From the room with the David Armstrong Six’s readymades and An Te Liu’s towers you can look out across the Donald R. Sobey Family Gallery and view Luke Parnell’s Phantom Limbs from above. Here yet another graveyard is encountered. The 48 wood carvings laid on the ground are made to represent the homecoming of the ancestors when the Haida Repatriation project succeeded in having ceremonial objects and human remains returned to Haida Gwaii from private and public collections. Luke gave each carving a different expression. Contained under cases of plexi some look understandably pissed.

The Shine A Light catalogue, arranged alphabetically with each artist’s name, ends with the work of Lawerence Paul Yuxweluptun and a 2 page spread of his painting Red Man Watching White Man Trying to Fix Hole in the Sky (see above). This work hasn’t been publicly viewed for nearly 2 decades. Now seems like the requisite moment to bring it out again to remind us that in those 20 years we haven’t transitioned forward with many solutions. Instead we see a global trend to become more entrenched with ‘pie in the sky’ ways of living. Suffering with the collective trauma of watching our world come to the brink of disaster do we brush off our artists as Chicken Littles? Because the sky is indeed falling, our ozone layer is literally breaking apart into pieces.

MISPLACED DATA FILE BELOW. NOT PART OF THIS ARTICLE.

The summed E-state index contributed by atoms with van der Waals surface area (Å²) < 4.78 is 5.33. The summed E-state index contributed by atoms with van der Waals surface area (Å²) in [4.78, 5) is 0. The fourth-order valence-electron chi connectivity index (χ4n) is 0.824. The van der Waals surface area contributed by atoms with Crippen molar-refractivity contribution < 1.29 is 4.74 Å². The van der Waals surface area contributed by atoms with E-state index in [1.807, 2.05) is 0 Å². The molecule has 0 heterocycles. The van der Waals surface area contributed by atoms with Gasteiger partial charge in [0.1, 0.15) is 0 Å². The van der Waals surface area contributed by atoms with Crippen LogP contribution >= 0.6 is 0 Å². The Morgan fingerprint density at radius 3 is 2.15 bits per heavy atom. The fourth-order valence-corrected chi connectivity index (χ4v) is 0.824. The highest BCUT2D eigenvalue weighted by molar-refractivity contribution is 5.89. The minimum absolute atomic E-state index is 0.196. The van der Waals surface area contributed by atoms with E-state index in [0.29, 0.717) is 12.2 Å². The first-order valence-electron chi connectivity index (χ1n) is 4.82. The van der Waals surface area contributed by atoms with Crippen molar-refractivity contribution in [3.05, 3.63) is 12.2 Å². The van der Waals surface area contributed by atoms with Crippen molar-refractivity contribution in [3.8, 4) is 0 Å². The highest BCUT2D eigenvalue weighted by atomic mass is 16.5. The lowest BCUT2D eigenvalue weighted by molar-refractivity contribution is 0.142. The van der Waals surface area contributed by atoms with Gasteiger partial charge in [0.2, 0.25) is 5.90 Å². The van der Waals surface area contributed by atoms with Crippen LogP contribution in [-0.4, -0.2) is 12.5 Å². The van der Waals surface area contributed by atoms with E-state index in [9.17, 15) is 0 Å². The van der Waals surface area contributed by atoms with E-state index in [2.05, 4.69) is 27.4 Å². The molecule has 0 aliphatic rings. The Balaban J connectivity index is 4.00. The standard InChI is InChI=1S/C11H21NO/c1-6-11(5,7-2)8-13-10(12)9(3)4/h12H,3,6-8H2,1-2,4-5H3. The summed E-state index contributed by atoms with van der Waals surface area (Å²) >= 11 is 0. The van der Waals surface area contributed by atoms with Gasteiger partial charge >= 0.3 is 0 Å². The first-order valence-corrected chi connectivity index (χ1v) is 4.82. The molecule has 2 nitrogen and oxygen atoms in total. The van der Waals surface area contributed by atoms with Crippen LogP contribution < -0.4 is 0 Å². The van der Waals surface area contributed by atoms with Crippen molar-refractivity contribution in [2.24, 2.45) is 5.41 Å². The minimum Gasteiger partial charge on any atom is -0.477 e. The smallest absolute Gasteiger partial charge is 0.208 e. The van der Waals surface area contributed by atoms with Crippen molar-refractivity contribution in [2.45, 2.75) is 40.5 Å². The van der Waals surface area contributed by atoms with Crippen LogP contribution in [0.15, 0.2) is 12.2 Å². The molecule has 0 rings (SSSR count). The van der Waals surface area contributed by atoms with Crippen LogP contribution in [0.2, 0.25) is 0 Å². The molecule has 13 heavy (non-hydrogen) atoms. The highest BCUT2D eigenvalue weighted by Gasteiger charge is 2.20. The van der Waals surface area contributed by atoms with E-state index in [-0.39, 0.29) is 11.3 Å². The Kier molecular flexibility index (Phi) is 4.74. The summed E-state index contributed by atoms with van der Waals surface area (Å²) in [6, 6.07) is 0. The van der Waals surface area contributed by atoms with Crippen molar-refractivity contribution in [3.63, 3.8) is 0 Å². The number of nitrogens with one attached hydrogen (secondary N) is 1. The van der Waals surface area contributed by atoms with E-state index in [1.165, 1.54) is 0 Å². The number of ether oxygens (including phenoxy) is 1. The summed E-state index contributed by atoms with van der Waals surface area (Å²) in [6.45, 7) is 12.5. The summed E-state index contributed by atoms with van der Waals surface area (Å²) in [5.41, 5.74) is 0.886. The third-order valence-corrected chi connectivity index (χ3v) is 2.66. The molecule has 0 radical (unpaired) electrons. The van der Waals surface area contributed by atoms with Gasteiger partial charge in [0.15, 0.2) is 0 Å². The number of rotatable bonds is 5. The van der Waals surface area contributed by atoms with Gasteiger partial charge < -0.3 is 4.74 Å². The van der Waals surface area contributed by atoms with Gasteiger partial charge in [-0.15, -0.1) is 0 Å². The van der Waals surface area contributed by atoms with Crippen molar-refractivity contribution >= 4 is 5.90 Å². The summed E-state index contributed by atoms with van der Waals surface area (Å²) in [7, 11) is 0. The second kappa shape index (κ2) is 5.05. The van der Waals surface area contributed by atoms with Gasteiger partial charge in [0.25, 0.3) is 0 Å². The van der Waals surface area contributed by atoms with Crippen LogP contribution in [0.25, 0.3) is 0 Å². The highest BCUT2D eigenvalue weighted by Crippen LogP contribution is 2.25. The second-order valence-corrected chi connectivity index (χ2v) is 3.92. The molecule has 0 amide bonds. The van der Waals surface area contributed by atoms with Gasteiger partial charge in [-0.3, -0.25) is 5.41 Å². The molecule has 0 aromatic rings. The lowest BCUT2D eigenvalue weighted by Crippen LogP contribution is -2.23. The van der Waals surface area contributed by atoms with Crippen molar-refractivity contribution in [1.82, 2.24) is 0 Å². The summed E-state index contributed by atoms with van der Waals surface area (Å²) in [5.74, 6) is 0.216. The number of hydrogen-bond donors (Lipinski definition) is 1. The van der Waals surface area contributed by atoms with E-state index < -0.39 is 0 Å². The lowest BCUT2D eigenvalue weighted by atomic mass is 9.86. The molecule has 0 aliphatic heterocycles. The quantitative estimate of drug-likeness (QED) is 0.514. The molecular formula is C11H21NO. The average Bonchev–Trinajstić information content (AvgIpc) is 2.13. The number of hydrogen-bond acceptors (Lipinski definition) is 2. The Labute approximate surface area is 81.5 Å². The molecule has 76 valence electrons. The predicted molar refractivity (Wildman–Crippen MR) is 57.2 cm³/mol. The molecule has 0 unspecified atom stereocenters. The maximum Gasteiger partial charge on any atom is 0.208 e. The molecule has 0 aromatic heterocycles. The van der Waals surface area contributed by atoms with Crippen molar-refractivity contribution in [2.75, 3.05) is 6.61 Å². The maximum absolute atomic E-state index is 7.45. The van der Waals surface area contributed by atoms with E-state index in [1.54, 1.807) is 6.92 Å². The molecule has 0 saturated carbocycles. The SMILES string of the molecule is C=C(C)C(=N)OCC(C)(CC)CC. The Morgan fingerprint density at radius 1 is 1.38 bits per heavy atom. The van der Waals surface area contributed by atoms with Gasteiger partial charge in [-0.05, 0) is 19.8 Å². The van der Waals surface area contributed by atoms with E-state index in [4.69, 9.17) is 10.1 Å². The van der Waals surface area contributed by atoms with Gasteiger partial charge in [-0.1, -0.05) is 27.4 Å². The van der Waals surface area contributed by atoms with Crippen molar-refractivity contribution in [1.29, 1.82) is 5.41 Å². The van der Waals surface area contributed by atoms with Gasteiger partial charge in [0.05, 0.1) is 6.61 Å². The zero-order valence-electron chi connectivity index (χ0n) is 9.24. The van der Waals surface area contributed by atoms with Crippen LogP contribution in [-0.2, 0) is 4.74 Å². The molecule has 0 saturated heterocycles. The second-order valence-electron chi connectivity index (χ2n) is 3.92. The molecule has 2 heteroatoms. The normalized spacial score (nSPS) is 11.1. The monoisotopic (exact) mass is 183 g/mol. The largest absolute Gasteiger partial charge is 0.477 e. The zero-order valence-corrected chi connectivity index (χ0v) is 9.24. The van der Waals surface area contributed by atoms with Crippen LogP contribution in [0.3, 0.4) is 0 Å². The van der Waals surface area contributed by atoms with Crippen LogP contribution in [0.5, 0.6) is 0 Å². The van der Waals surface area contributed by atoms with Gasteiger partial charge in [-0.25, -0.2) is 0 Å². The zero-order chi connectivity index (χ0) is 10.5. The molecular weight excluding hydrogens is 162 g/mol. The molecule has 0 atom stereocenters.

large abstract drawing of large round shapes in a dark background

On the back wall of the 2nd floor is The Arsenal, a work by Jutai Toonoo. It is a large scale oil stick drawing of T cells. He created the work at a moment when he was trying to understand the pathology of the cancer his mother was stricken with. The helpful T cells fight against viruses, bacteria and diseases.

Our material culture is replicating faster than stage 4 cancer. It metastasizes in places as topographically different as Chernyobyl, Nunavut and India. The micro T cells, as the subject of Jutai’s work, are metamorphosed into a macro landscape that covers a large expanse across the Gallery’s wall. The allied cells shine like a phosphorescence glow in an inky black sea. After the challenging content of Shine A Light his work highlights hope. We are in need of an arsenal of solutions to push back the chaos. Encoded in the DNA of the planet are the cellular memories that can transform a landscape in crisis.

Above images by Leah Snyder for Mixed Bag Mag unless otherwise noted.

CLOSING THIS WEEKEND: Carbon 14 – Climate is Culture Exhibition at the ROM

Science meets art and inspires activism for the environment at the ROM!

“In 2001 the artist David Buckland founded Cape Farewell to instigate a cultural response to climate change. Cape Farewell is now an international not-for-profit programme based in the Science Museum’s Dana Centre in London and with a North American foundation based at the MaRS centre in Toronto.”

Now Cape Farewell has partnered with the ROM: Contemporary Culture to produce the exhibit Carbon14: Climate is Culture and ask ” how does landscape change a culture and how does culture change a landscape?”  Utilizing photography, film, multi-media and performance this question is explored with the audience.

Because of the mandate of promoting dialogue, the programming for Carbon14 has included public talks, discussions and conferences around the issues of climate change, sustainability and our cultural responses to them.